The Temporary Worker’s Visa
The Immigration and Nationality Act allows an employer in the United States to petition submit a petition to the United States Citizenship and Immigration Services (USCIS) for a temporary worker nonimmigrant visa on behalf of an alien beneficiary under 8 U.S.C. § 1184(c)(1). The temporary worker’s visa is a short-term visa with a maximum duration of six years.
The temporary worker’s program takes its name from 8 U.S.C. § 1101, which describes this classification and defines a class of nonimmigrant alien workers eligible to work in the United States temporarily to perform services in “specialty occupations.”
Under 8 U.S.C. § 1184(h)(3), a temporary visa enables a non-immigrant alien worker to be admitted temporarily to the United States for work that requires both “theoretical and practical application of a body of specialized knowledge and attainment of a bachelor’s or higher degree in the specific specialty (or its equivalent) as a minimum for entry into the occupation in the United States.”
To petition for a temporary work visa, the employer must submit a petition for nonimmigrant worker to the USCIS. The employer also must file a Labor Condition Application that has been certified by the Department of Labor (“DOL”).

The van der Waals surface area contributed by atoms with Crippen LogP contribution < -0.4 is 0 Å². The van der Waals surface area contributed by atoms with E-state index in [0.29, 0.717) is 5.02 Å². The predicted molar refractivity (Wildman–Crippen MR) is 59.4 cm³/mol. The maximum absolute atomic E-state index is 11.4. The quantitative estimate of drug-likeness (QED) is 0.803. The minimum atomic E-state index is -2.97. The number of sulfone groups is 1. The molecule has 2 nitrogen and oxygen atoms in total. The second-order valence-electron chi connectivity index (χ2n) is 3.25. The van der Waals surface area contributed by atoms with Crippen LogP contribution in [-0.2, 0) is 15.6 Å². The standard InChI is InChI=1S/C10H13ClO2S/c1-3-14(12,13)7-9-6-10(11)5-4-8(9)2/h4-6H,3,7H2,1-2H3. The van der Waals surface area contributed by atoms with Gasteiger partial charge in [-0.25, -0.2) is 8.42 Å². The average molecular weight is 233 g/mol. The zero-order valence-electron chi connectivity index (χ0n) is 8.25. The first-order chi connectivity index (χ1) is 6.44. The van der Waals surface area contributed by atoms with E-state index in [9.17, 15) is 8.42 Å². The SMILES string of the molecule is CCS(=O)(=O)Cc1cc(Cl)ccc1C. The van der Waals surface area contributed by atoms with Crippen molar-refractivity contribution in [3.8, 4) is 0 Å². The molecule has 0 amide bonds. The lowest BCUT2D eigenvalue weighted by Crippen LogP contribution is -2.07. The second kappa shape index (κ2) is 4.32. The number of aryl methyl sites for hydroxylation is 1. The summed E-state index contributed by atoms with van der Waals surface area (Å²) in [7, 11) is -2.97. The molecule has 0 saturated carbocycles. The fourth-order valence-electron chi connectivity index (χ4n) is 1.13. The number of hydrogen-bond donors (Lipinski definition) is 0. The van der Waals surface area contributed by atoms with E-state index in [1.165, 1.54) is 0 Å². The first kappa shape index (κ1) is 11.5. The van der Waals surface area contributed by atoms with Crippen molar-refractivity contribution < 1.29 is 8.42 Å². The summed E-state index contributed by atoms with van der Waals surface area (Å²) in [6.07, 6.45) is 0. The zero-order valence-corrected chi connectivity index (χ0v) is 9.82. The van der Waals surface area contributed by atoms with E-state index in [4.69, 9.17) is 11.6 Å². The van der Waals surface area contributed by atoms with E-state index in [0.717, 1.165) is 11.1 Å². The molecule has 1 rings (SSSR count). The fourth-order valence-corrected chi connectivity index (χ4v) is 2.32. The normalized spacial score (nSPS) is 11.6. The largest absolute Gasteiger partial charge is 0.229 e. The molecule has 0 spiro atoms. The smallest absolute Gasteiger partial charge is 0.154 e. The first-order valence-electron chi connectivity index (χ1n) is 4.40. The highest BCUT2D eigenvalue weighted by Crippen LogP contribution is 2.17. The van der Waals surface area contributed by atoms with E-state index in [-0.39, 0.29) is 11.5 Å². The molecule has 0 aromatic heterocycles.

Attorney for the H-1B Visa in The Woodlands, TX
The temporary worker nonimmigrant visa classification is used by employers to sponsor foreign nationals to work in the United States. With extensive knowledge of business operations due to his work in business transactions, attorney Luis F. Hess has the requisite knowledge and know-how to help businesses file for a temporary work visa for their international employees.
For businesses in Houston or The Woodlands, call an immigration attorney at Luis F. Hess, PLLC to help you understand how to qualify for a temporary work visa classification by completing the right forms and submitting them to the Department of Labor.
Contact us to learn more about the H-1B nonimmigrant visa classification, used by employers to sponsor foreign nationals to work in the United States. Learn more about how a foreign worker can qualify for the H-1B classification, how an employer obtains a Labor Condition Application (LCA), the H-1B petition process, and how the foreign worker acquires lawful H-1B status.